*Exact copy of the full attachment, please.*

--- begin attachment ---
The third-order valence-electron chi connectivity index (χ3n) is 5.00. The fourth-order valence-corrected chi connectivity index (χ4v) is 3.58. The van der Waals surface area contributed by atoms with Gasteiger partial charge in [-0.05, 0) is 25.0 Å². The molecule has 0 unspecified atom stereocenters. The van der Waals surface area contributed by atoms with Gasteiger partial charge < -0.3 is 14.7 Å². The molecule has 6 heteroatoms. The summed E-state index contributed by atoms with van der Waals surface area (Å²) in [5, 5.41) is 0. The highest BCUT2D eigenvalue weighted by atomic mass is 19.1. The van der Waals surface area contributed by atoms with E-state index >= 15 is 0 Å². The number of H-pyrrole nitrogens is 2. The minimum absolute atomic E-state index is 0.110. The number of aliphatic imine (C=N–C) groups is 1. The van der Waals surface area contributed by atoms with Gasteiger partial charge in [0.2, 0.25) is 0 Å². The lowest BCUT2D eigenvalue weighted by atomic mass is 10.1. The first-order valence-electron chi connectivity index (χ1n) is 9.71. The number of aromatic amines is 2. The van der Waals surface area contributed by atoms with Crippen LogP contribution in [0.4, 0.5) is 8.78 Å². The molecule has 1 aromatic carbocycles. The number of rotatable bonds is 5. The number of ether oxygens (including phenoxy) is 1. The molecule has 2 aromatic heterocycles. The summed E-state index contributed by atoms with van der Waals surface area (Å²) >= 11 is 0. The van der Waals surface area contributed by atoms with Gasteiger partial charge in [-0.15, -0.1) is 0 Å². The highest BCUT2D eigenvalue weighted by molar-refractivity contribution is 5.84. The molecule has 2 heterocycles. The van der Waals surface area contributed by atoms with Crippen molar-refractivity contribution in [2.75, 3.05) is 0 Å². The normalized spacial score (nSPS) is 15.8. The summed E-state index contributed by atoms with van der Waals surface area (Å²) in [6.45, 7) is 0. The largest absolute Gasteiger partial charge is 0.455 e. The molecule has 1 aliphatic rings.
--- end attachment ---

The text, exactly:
The third-order valence-electron chi connectivity index (χ3n) is 5.00. The fourth-order valence-corrected chi connectivity index (χ4v) is 3.58. The van der Waals surface area contributed by atoms with Gasteiger partial charge in [-0.05, 0) is 25.0 Å². The molecule has 0 unspecified atom stereocenters. The van der Waals surface area contributed by atoms with Gasteiger partial charge < -0.3 is 14.7 Å². The molecule has 6 heteroatoms. The summed E-state index contributed by atoms with van der Waals surface area (Å²) in [5, 5.41) is 0. The highest BCUT2D eigenvalue weighted by atomic mass is 19.1. The van der Waals surface area contributed by atoms with E-state index >= 15 is 0 Å². The number of H-pyrrole nitrogens is 2. The minimum absolute atomic E-state index is 0.110. The number of aliphatic imine (C=N–C) groups is 1. The van der Waals surface area contributed by atoms with Gasteiger partial charge in [0.2, 0.25) is 0 Å². The lowest BCUT2D eigenvalue weighted by atomic mass is 10.1. The first-order valence-electron chi connectivity index (χ1n) is 9.71. The number of aromatic amines is 2. The van der Waals surface area contributed by atoms with Crippen LogP contribution in [0.4, 0.5) is 8.78 Å². The molecule has 1 aromatic carbocycles. The number of rotatable bonds is 5. The number of ether oxygens (including phenoxy) is 1. The molecule has 2 aromatic heterocycles. The summed E-state index contributed by atoms with van der Waals surface area (Å²) >= 11 is 0. The van der Waals surface area contributed by atoms with Gasteiger partial charge in [-0.15, -0.1) is 0 Å². The highest BCUT2D eigenvalue weighted by molar-refractivity contribution is 5.84. The molecule has 2 heterocycles. The van der Waals surface area contributed by atoms with Crippen molar-refractivity contribution in [2.75, 3.05) is 0 Å². The normalized spacial score (nSPS) is 15.8. The summed E-state index contributed by atoms with van der Waals surface area (Å²) in [6.45, 7) is 0. The largest absolute Gasteiger partial charge is 0.455 e. The molecule has 1 aliphatic rings.